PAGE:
Exploring the “Heart of Blackness”

Jake Homiak, director of the Anthropology Collections and Archives Program at the Museum of Natural History, introduces the Washington premiere of the documentary “Herskovits at the Heart of Blackness,” Thursday, Oct. 8, in the Baird Auditorium at the Natural History Museum. A discussion with filmmakers and scholars follows the screening. The presentation begins at 3:00 p.m. and ends at 5:00 p.m.

Winner of Best Documentary at the 2009 Hollywood Black Film Festival, “Herskovits at the Heart of Blackness” examines the career of Melville J. Herskovits, the pioneering American anthropologist and controversial intellectual who established the first African studies department at an American university and wrote “The Myth of the Negro Past.” Brilliant, ambitious, high-minded, manipulative, pioneering—the meaning of Herskovits as a scholar raises questions powerfully relevant today: Who has access to the production of knowledge? What is objective study and when does it become politicized? What happens when the scholar becomes the powerbroker? What are the consequences when we deny a people the right to define themselves?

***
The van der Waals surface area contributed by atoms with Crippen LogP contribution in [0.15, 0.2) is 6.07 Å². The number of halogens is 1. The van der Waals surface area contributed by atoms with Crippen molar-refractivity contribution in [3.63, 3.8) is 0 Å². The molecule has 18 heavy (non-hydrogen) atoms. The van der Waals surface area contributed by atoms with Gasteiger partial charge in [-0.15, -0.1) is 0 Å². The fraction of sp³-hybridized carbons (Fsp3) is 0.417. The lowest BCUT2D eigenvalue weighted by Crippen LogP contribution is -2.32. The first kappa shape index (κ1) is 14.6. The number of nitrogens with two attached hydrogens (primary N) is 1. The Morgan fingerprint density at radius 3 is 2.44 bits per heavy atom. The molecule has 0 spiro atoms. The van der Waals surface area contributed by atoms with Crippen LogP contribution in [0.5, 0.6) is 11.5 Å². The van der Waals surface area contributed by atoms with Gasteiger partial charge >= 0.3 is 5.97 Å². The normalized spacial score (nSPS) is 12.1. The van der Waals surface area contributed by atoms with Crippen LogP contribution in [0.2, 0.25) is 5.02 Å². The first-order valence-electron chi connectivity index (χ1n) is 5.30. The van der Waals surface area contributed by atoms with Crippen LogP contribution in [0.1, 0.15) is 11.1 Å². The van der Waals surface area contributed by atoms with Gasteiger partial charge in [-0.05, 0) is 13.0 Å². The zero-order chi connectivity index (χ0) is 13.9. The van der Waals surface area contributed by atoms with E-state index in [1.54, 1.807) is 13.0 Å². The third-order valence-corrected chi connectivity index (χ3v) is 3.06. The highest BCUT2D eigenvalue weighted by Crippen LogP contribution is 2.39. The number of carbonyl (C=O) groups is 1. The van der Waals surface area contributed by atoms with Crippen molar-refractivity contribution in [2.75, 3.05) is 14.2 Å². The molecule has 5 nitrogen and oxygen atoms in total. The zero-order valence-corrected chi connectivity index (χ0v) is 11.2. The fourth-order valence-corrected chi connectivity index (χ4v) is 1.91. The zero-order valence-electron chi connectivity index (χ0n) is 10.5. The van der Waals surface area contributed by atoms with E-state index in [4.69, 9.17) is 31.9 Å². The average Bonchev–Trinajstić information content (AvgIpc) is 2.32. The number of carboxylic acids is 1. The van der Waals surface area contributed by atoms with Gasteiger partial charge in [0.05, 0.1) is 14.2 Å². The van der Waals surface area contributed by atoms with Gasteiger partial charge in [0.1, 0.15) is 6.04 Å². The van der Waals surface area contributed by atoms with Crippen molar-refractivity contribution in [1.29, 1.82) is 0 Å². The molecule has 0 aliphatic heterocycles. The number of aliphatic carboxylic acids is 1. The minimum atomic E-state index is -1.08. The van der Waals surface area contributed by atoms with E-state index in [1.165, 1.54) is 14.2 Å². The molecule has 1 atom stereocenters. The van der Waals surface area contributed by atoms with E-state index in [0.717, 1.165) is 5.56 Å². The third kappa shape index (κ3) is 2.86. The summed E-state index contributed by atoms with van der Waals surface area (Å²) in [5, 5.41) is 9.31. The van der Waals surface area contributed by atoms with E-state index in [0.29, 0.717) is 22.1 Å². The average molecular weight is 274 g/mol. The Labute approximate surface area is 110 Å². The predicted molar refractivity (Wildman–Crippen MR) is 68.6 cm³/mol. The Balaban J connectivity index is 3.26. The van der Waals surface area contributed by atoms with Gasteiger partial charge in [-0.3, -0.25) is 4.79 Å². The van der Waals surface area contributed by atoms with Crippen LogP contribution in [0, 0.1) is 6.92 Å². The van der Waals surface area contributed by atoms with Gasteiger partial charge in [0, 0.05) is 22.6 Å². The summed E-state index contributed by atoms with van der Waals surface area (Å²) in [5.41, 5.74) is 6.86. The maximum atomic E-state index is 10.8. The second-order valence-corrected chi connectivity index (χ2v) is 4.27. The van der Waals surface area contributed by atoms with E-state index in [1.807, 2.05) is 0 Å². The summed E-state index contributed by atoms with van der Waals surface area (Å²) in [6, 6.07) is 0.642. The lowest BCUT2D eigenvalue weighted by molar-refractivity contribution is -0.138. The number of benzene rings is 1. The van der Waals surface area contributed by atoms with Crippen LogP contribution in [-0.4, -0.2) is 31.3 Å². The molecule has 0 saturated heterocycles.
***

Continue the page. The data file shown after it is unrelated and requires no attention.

A panel discussion moderated by Mary Jo Arnoldi, curator of African Ethnology at the museum, will include:

  • Johnnetta Cole, director, Museum of African Art;
  • Diana N’Diaye, curator, Center for Folklife and Cultural Heritage;
  • Vincent Brown, film producer/director of research and professor of history, Harvard University;
  • Llew Smith, producer/director, “Herskovits at the Heart of Blackness,” Vital Pictures; and
  • Christine Herbes-Sommers, executive producer, “Herskovits at the Heart of Blackness,” Vital Pictures.

This event is free and open to the public.

Posted: 7 October 2009
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One Response to Exploring the “Heart of Blackness”
    • Pam Wintle
    • Please be advised that this remarkable documentary uses Herskovits’ own historical film footage preserved and archived in the Human Studies Film Archives and still photographs from the National Anthropological Archives. In fact, the opening shot is from the Herskovits collection in the HSFA. The film footage was beautifully preserved with a grant from the National Film Preservation Foundation and The Pew Charitble Trust.